Stop ‘Progressive’ Racism

The Democratic Party has become the party of racism, which means we must defeat it soundly this fall. It might even sting that party back to some semblance of moderation. We must not be distracted by internal struggles among Republicans.

We also need to purge from our own minds any temptation to speak of our foes as “liberal Whites,” a trap even many conservatives are falling into. Our struggle is not against flesh and blood, but against lies and the spiritual forces behind them, regardless of anyone’s skin color.

(3) The CCP, atheist to the core, has purged the theism which was central to traditional Chinese faith. To oppose it, we need to draw upon the Christian roots of western society. As in our struggle against Soviet communism, we can best defeat the anti-Christ by embracing Christ. Our struggle will then not be just a confrontation of Great Powers, like Samuel Huntington’s Clash of Civilizations. Nor will we seem simply jealous of a rising new power. We will oppose Beijing from principles that should appeal to the deepest principles of the Chinese as well, with integrity.

Three Things America Can Do Internationally

Having done that internally, what can we do internationally?

(4) We must recognize that China can no longer be kept from gaining power in proportion to its huge population. If the CCP acts less belligerently, then fine. If it continues to bully other nations, alliances will naturally form in opposition.

We cannot rely on old NATO friends. The UK, France, Germany and Italy are the size of Chinese provinces, far away, and disunited. Taiwan, Japan, Australia, and Vietnam are closer, and they understand the threat. China now seems to be pushing Indonesia into opposition as well.

We should help these countries, even though they are probably too vulnerable to play much more than defensive and local roles. South Korea may even seek neutrality, if North Korean or Chinese belligerence do not push it too much.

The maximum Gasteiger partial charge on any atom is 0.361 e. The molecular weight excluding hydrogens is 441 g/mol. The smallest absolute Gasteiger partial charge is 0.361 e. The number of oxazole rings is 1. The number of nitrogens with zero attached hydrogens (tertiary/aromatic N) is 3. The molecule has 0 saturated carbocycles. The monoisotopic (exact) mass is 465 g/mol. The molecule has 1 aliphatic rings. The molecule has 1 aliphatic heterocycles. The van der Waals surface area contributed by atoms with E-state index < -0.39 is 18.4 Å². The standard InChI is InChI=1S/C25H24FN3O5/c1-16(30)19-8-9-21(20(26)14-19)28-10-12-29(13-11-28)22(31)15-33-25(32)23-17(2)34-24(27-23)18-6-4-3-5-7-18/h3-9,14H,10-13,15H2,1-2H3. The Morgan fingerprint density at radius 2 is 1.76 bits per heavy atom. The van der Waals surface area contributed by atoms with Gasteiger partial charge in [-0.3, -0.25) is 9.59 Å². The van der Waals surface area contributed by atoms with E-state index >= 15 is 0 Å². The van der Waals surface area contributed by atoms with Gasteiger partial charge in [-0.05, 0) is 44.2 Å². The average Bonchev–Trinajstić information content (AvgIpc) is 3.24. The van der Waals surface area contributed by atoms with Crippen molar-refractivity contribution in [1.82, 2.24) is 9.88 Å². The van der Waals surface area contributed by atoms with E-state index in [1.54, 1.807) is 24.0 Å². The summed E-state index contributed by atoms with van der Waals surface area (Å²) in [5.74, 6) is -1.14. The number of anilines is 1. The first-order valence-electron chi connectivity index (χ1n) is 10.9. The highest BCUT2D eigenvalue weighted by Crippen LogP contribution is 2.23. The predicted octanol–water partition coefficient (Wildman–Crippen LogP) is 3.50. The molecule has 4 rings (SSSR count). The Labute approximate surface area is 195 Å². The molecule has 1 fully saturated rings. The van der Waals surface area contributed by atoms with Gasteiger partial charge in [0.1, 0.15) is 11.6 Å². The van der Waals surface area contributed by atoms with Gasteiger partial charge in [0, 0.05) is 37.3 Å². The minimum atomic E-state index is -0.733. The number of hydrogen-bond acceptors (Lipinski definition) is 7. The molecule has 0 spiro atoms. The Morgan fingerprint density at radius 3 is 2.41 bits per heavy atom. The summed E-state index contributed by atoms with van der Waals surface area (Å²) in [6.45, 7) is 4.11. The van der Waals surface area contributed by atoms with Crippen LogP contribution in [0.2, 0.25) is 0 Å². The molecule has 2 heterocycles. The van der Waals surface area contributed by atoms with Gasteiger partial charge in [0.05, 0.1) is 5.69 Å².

Power attracts. Even Hitler found allies. As China strengthens and Biden keeps announcing American weakness, as in his feckless acts in Afghanistan, don’t be surprised when some countries place their bets on the rising dragon. Pakistan, for one.

India’s Role

(5) Only India has the population and the potential to check China. At present, India has one fifth to one sixth of China’s income. India also faces internal problems, including the bullying of its own Christian (and Muslim) minorities by the dominant Hindutva movement.

But China managed to alienate its huge neighbor when military units of the two nations fought hand-to-fist skirmishes in the Himalayas in 2020. COVID-19 didn’t help. Natural rivalries are bound to increase, especially as China supports Pakistan, India’s bitter foe.

America needs to do what it can to help India rise economically and then militarily, so that its opposing power on its southern front will hold the attention of minds in Beijing, for the peace. Hopefully our friendship will also encourage India’s Prime Minister Narendra Modi and his allies recognize Indian Christians as the patriots that they are, and Jesus as the truest friend of each nation.

Soft Language, Big Stick

The coming years could prove dangerous. Blind patriotism has driven a few on-line radicals in China to post wild comments like, “Nuke America flat!” “Bomb Japan!”

With Chinese propaganda whipping up murderous sentiments like that, America needs leaders, who like good quarterbacks, “see the field,” evade rushes, and find the open allies. We need leaders like Churchill, Lincoln, or Ronald Reagan. Men and women who understand our nation’s founding principles, yet also speak to the majority of Chinese, who desire peace. Stable-minded statesmen who can forge new alliances in a dangerous and changing world.

Or as Teddy Roosevelt, another friend of China, once put it, leaders who know how to “Speak softly, and carry a big stick.”


David Marshall holds an undergraduate degree in the Russian and Chinese languages and Marxism, a masters degree in Chinese religions, and a doctoral degree in Christian thought and Chinese tradition. His most recent book is Jesus is No Myth: The Fingerprints of God on the Gospels.